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Beware Salad Bars With Sulfites

Posting Date: 04/07/2003

Q. I like to eat out at restaurants but often I get stomach cramps about an hour after eating salad, especially if it is from a salad bar. I must rush to a bathroom to avoid an embarrassing incident of diarrhea.

I feel sure there must be some substance, perhaps a preservative on the lettuce or in the dressing causing this reaction. I know other people who've had similar experiences, but I've never seen it addressed in your column. Do you know what it could be? I might be able to ask in advance whether the restaurant uses the substance and save myself distress.

A. What you are describing sounds suspiciously like a reaction to the preservative sulfite. Years ago, lettuce and raw vegetables at salad bars were dipped in a sulfite solution to keep them from turning brown. This is no longer legal because the FDA banned the use of sulfites on fresh fruits and vegetables in 1986. Too many people had experienced hives, diarrhea or life-threatening asthma attacks when exposed to these chemicals.

Salad bar lettuce should be safe, but other salad ingredients, such as shrimp, might cause trouble. Some salad dressings contain sulfites, and so do dried fruits like apricots or golden raisins. Beware of foods such as hash browns, home fries, jam, molasses, soup mixes, canned vegetables, wine and flaked coconut.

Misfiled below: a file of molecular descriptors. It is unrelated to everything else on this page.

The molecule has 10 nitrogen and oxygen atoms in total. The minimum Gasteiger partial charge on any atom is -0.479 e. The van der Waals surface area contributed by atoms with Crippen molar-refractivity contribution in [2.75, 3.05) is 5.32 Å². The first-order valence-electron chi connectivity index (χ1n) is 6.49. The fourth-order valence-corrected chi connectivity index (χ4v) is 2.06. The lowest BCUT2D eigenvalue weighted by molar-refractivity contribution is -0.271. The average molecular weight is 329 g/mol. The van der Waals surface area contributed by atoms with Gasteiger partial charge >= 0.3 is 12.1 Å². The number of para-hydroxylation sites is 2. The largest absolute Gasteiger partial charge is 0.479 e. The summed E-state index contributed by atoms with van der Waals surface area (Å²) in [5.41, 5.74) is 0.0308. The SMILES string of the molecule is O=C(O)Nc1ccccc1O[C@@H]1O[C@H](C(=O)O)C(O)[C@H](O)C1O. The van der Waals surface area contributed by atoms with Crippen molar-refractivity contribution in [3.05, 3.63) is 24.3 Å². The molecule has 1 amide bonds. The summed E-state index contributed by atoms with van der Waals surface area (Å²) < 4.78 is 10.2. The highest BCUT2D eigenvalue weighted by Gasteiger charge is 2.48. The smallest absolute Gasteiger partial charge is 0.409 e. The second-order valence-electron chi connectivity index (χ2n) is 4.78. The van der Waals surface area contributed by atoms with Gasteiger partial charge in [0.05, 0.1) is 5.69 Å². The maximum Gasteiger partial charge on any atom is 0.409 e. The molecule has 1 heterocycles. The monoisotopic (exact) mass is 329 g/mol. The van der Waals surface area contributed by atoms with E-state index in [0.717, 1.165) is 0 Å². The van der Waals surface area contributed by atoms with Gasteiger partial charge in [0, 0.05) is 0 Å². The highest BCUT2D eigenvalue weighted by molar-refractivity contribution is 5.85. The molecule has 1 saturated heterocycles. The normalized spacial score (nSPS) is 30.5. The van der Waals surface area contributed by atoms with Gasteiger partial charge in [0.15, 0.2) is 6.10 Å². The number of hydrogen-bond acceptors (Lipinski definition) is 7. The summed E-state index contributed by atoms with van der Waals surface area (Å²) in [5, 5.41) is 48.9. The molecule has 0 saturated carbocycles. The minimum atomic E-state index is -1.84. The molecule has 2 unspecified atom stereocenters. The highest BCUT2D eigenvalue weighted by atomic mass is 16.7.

Q. I used to take Prempro because my gynecologist said it was good for my health. Then she took me off it because of the research showing it doesn?t help heart disease.

The main problem I have now is vaginal dryness, which makes relations with my husband uncomfortable. My doctor prescribed a vaginal cream containing estrogen. A friend says natural progesterone cream would be safer and better. I?m confused and will be grateful for any information.

A. Researchers have concluded that postmenopausal hormone replacement therapy has a minimal impact on health-related quality of life, other than easing hot flashes. Although estrogen can alleviate dryness, this hormone is absorbed into the blood stream from the vagina as easily as from oral estrogen. Side effects are likely to be similar.